by Paul Smyth
Posted In: Boxing
at 12:37 PM | Permalink
Cincinnati's Adrien "The Problem" Broner won the fight Saturday night, but he lost the title.
Broner, contracted to defend his WBO Junior Lightweight
title (130 pounds) against Vicente Escobedo on Saturday in a fight
broadcast nationally on HBO, failed to make weight, coming in more than
three pounds heavy.
The undefeated Broner automatically lost his title, while
Escobedo, who faced more risk fighting the heavier Broner, had the
option to cancel the fight. After negotiating substantial additions to
his share of the purse, Escobedo agreed to proceed.
No longer a title fight, the 12-round bout began with a pattern Broner continued throughout the night: jabbing
low to the body early each round, then mixing his punches — crosses,
hooks and uppercuts with both hands — with jabs higher up. Broner struck
at first in single or a few shots, but increasingly unleashed torrents
of hard shots with speed and power in both hands throughout the first
Both men landed punches, but Broner landed significantly
more jabs and the more telling power shots. For four rounds Escobedo
stayed in the center of the ring with Broner, though faring worse in the
At the end of the fourth round, both men headed back to their corners. Broner
gave Escobedo a long look then told his trainer, "I'm going to walk him
down." Calm in his corner, Broner remained sitting until the final
moment when the bell signaled the beginning of the round.
Broner's pace and intensity ratcheted up. The battered
Escobedo barely forced his way off the ropes through a barrage of
punches, circling not Broner but the whole ring, his back to the ropes.
The final, measured attack saw Escobedo bent double, nose
bloodied, unable to respond to Broner's attack. The referee halted the
bout in the fifth round as Escobedo's corner threw in the towel.
"It was time to open up," Broner said after the fight. "I
was opening up every round, getting closer and closer. He's a world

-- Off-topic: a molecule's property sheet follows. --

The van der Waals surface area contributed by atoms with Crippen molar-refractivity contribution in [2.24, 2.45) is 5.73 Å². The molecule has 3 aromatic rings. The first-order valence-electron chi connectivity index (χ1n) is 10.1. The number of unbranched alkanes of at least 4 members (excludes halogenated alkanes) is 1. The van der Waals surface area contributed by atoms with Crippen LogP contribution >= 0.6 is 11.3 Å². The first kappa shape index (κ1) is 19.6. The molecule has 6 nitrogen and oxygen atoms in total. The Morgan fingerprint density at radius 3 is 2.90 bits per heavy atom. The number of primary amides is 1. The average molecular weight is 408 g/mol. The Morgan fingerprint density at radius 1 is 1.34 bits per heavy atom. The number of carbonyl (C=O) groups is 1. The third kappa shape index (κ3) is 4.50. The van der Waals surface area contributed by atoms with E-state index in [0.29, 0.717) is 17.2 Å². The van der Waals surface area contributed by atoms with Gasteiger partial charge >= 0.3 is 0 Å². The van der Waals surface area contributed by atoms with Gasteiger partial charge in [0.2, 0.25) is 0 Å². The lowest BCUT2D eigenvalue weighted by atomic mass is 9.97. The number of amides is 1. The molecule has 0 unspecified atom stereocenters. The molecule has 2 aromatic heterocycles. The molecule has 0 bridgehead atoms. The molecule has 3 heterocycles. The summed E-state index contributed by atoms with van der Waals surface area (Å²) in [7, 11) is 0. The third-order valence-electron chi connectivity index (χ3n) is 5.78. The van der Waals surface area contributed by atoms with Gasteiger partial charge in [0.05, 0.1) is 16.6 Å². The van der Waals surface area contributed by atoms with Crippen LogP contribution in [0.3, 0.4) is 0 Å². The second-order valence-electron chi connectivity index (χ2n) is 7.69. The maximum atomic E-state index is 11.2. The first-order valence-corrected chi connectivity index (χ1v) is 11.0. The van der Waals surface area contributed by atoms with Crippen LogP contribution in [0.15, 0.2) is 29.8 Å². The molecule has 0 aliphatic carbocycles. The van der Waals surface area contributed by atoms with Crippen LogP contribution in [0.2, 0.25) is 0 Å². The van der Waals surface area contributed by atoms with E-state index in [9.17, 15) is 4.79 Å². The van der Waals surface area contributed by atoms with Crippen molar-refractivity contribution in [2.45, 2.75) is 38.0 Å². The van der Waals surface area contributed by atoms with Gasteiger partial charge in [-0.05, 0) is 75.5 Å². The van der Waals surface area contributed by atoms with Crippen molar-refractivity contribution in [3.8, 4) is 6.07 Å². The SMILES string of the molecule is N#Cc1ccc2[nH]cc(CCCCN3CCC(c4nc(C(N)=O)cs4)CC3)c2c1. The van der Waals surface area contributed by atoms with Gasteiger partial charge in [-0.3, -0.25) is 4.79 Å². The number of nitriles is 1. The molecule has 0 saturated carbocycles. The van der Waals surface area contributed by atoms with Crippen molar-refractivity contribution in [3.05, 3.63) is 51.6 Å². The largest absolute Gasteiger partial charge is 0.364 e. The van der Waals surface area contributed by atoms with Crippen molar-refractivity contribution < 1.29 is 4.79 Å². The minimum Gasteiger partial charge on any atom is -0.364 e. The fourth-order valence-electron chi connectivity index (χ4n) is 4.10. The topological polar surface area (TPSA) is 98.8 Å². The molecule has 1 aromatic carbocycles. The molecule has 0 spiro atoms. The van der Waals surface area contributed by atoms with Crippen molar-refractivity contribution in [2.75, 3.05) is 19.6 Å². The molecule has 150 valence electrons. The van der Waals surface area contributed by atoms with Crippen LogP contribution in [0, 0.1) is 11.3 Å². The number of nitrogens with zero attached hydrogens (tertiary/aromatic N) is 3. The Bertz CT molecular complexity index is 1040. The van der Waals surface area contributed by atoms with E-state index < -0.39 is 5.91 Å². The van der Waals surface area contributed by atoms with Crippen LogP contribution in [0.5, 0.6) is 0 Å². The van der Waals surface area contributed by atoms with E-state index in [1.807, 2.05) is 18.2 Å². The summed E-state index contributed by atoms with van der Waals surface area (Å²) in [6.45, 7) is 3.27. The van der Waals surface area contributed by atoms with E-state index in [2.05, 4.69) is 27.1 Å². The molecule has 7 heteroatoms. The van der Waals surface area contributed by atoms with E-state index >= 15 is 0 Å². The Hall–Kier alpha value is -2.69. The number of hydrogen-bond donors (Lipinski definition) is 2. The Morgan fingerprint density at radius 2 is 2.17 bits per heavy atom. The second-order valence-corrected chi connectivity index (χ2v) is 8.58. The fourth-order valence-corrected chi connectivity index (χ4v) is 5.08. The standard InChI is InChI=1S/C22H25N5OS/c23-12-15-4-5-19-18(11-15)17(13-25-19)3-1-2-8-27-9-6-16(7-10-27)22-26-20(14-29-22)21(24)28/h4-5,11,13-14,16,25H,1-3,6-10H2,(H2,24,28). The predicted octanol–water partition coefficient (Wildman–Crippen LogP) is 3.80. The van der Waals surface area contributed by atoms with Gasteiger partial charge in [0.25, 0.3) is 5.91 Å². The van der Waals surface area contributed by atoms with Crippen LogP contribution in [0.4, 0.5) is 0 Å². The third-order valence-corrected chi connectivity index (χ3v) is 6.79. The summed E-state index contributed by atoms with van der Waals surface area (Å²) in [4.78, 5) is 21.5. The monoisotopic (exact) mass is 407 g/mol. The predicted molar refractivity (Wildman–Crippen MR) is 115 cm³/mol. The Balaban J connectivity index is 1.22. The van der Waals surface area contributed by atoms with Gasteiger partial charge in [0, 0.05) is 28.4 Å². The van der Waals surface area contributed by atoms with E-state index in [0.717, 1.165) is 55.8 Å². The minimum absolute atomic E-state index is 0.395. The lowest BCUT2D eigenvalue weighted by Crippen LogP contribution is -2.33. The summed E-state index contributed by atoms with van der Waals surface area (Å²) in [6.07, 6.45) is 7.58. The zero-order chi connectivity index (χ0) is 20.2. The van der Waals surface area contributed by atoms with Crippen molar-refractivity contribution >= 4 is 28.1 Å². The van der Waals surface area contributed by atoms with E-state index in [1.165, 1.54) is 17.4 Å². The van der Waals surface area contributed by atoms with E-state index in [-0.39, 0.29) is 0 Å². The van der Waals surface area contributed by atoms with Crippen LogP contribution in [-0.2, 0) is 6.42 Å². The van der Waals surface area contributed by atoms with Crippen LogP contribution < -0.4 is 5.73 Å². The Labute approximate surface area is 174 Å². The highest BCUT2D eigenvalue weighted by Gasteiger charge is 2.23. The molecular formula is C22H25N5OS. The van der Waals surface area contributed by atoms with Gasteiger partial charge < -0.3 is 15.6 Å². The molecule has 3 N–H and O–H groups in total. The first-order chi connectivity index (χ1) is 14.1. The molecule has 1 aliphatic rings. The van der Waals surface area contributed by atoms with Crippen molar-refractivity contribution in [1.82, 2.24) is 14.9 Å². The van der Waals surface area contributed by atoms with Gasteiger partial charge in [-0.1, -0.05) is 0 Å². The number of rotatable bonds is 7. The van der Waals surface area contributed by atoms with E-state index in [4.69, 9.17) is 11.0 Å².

class fighter who has a chance win a world title one day, but today was
not his day."
"I felt his power. He's fast and hard to hit," Escobedo said. "I did my job and came in here like a professional and he didn't. That's the past, and he was the better man tonight."
For Broner, the TKO victory means he can explore bigger
possibilities in higher weight classes as an unbeaten, phenomenally
skilled, yet only modestly, tested pound-for-pound candidate.
Broner's trainer Mike Stafford said Broner "can be
comfortable at 135; he can be comfortable at 140. But right now, we're
going to . We're not going up two weight classes because we don't
Broner, who previously has said he might go as high as
154, said, "The task only gets bigger from here, going to lighweight.
We'll give them all hell: [Antonio] DeMarco can be next, after that,
[Juan Manuel] Marquez, [Brandon] Rios ... anybody."
Broner's failure to make weight on Friday has been
criticized by many and interpreted to reflect his attitude toward life
both in and outside the ring. It's too soon and the situation too
complex — networks, promoters, pundits, the fighters and camps are all
in play — to reach definitive conclusions about how Broner will continue
to develop as a person and a fighter.
In the meantime, the measured approach of Broner and his
team gives him the best chance to demonstrate possibly elite skills
against more challenging competition.
Three other Cincinnati-area fighters on the undercard won
their bouts Saturday night, including middlewight Chris Pearson, junior
lightweight Brandon Bennett and heavyweight Danny Calhoun.